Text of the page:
Weeds, Mossy Paths, and Bliss

Looking through the woodland on a Summer's day

Looking through the woodland on a Summer's day

Weeds.  Ugh.  And yet.

Years ago, I went on a landscape tour to Richmond with the Landscape Designers Group to which I belong.  It was led by a designer who took us by his aunt’s house.  She had the most glorious mossy pathways–thick and spongy–and I was moss-green with envy!  “I must have those paths!”, I thought (vowed!).  This tour fell around the time I was first developing my garden here at Woodland Cottage, oh, maybe 15 years ago.  Perfect timing.  (Isn’t it funny how the answers often fall right into your lap, if only your antennae are up and you are attuned?  I have a secret:  it’s a tool that many designers use.)

I’d read all the prescriptions for creating mossy paths:  buttermilk and moss mixture, lay sheets of moss, etc. etc.  The truth is, I did nothing.  I marked and cleared my meandering pathways, lined them with green Liriope, kept them weeded and raked, and just went on living.  Over time, the moss began to grow on its own.  I do know that moss grows well on compacted (the soil on my pathways compacts from my walking on them), moist, shady soil.  I have all the above.  I will say that the amount of moss skyrocketed after I got my sprinkler system and the moisture was suddenly applied evenly and regularly, as opposed to waiting on Nature and yours truly to supply it.

Our host with the mossy paths in Richmond (going back to that) told us that we must keep them cleared of debris and weeds.  She had a blower and used a yardman to accomplish these tasks–I don’t have a blower and I am the yardman, so I rake softly, with a soft, lawn rake (FYI, the thin-tined metal works better on moss than those wooden/wicker/whatever-they-are-made-of ones, IMHO), and hand-weed.

Ugh.

I have prodigious amounts of Cardinal Flower (Lobelia cardinalis) and Toadlily (Tricyrtis hirta) in my woodland.  I love them both, but I didn’t realize how prolific they would get in my garden (I don’t want to say invasive, because they are desired, but yeah, you could say that).  Last year, I had thousands of both in my pathways.  It was, for the Cardinal Flowers and Toadlilies, a good year.  And Cardinal Flowers, I learned, have a stubborn tap root, to boot.  Snap off the top without getting the root, and the darn things leaf out again.  And pull up the baby Toadlilies, and you get a big chunk of moss, too.  Not good for the moss, on either count.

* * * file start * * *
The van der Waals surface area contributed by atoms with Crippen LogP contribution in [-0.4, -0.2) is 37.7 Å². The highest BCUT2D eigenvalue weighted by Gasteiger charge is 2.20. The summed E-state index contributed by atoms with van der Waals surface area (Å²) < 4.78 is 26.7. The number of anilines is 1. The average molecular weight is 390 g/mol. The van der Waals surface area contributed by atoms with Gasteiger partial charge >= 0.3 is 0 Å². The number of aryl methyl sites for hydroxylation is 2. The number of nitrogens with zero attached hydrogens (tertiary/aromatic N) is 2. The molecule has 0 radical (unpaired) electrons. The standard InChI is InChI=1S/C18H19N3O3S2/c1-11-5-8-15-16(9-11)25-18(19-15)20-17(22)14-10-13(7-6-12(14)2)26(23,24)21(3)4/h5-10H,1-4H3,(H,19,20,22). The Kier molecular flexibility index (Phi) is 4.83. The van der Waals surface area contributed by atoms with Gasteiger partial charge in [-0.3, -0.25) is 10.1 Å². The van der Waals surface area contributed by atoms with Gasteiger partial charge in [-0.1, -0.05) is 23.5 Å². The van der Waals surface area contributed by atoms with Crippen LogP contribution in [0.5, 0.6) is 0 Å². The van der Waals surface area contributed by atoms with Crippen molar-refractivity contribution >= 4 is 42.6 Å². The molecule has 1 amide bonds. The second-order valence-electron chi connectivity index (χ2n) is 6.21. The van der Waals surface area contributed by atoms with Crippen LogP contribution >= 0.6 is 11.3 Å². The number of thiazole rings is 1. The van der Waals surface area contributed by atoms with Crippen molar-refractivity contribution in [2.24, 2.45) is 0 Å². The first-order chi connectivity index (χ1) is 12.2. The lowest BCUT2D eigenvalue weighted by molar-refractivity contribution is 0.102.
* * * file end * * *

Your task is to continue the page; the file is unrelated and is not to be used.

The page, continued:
Anyway, the weeding became a monumental bore/chore, especially with the high heat we had in the Mid-Atlantic last summer.  I’d start early, or wait until late evening to weed, but by the time I had to quit, I had weeded maybe two square feet.  It was that bad.

I decided, finally, to spray the weeds with Roundup (curses! horrors!).  I know, I know…have at it–I am guilty as charged.  But here’s something to know about me:  I will spray chemicals as a LAST resort.  I’m a busy guy, and I don’t always have time to pull every weed and pick off every bug.  When they get way ahead of me, I have to make a decision whether or not to spray.  And–rarely, I must add–I do choose to spray.  In this case, I used a backpack sprayer with a wand so that I could very specifically (and painstakingly) target each weed/patch of weeds.  It took me forever, and I did it again 10 days later–and I did lose some moss–but I can tell you, a year later, that I am so glad I did.  Because I weeded all my mossy pathways in about three hours yesterday.  A miracle.

Two things about me and weeding:  I dread it, and then I love it.  True, today I am intimately involved with Mr. Bengay and Alleve for my lower back (at age 54 the lower back does get stiff, even if I am in great shape).  I dread it because of the monotony.  Then I love it for the same reason because it’s that very monotony that allows my brain to stop its craziness, focus on one thing, then relax and drift.  I’m telling you, I solved many design quandaries and got more ideas during those three hours yesterday.  I got quiet, listened, and the answers came.

Gardening, for me, is like that.  Sometimes, when I am in the thick of trying to figure out the answers, I just open the door and take a turn in my garden.  My head clears; the answers come.

And what a sense of accomplishment to look out on the paths and see moss, and only moss.  In my mind, I can see the moss expanding already into the voids opened by my weeding.

Happy Father’s Day and Happy Gardening.

Posted under Garden maintenance, Random garden thoughts, The Summer Garden

This post was written by Jeff Minnich on June 17, 2012

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Late Spring Newsletter is Up…

Hydrangea Time!

Hydrangea Time!

…in the news section of my website.  Here’s the link:  http://www.minnichgardendesign.com/news.html

Enjoy!

Posted under Newletters, The Spring Garden

This post was written by Jeff Minnich on June 6, 2012

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